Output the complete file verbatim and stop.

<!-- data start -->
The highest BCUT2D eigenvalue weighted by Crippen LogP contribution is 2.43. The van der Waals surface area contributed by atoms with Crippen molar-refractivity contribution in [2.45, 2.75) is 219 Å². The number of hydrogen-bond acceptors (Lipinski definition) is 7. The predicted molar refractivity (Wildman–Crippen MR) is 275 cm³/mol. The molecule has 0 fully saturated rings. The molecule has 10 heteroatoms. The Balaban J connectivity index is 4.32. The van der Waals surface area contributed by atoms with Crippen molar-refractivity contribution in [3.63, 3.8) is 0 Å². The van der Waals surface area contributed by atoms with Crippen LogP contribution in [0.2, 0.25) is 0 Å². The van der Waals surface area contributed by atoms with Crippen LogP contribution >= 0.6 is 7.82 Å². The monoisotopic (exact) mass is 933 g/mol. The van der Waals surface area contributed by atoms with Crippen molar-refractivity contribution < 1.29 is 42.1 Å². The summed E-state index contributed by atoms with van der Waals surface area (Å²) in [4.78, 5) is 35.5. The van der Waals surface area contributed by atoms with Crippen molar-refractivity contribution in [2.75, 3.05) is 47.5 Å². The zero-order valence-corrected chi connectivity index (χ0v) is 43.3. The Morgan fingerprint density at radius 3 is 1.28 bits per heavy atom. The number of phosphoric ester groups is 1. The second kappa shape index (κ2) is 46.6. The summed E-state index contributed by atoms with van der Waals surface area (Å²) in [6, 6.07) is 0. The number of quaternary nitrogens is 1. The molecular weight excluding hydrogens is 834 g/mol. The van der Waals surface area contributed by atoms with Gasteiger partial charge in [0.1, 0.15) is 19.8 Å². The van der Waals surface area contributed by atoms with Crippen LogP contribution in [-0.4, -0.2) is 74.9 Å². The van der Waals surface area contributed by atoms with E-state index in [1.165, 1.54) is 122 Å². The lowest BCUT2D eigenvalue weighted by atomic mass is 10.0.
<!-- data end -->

The highest BCUT2D eigenvalue weighted by Crippen LogP contribution is 2.43. The van der Waals surface area contributed by atoms with Crippen molar-refractivity contribution in [2.45, 2.75) is 219 Å². The number of hydrogen-bond acceptors (Lipinski definition) is 7. The predicted molar refractivity (Wildman–Crippen MR) is 275 cm³/mol. The molecule has 0 fully saturated rings. The molecule has 10 heteroatoms. The Balaban J connectivity index is 4.32. The van der Waals surface area contributed by atoms with Crippen molar-refractivity contribution in [3.63, 3.8) is 0 Å². The van der Waals surface area contributed by atoms with Crippen LogP contribution in [0.2, 0.25) is 0 Å². The van der Waals surface area contributed by atoms with Crippen LogP contribution >= 0.6 is 7.82 Å². The monoisotopic (exact) mass is 933 g/mol. The van der Waals surface area contributed by atoms with Crippen molar-refractivity contribution < 1.29 is 42.1 Å². The summed E-state index contributed by atoms with van der Waals surface area (Å²) in [4.78, 5) is 35.5. The van der Waals surface area contributed by atoms with Crippen molar-refractivity contribution in [2.75, 3.05) is 47.5 Å². The zero-order valence-corrected chi connectivity index (χ0v) is 43.3. The Morgan fingerprint density at radius 3 is 1.28 bits per heavy atom. The number of phosphoric ester groups is 1. The second kappa shape index (κ2) is 46.6. The summed E-state index contributed by atoms with van der Waals surface area (Å²) in [6, 6.07) is 0. The number of quaternary nitrogens is 1. The molecular weight excluding hydrogens is 834 g/mol. The van der Waals surface area contributed by atoms with Gasteiger partial charge in [0.1, 0.15) is 19.8 Å². The van der Waals surface area contributed by atoms with Crippen LogP contribution in [-0.4, -0.2) is 74.9 Å². The van der Waals surface area contributed by atoms with E-state index in [1.165, 1.54) is 122 Å². The lowest BCUT2D eigenvalue weighted by atomic mass is 10.0.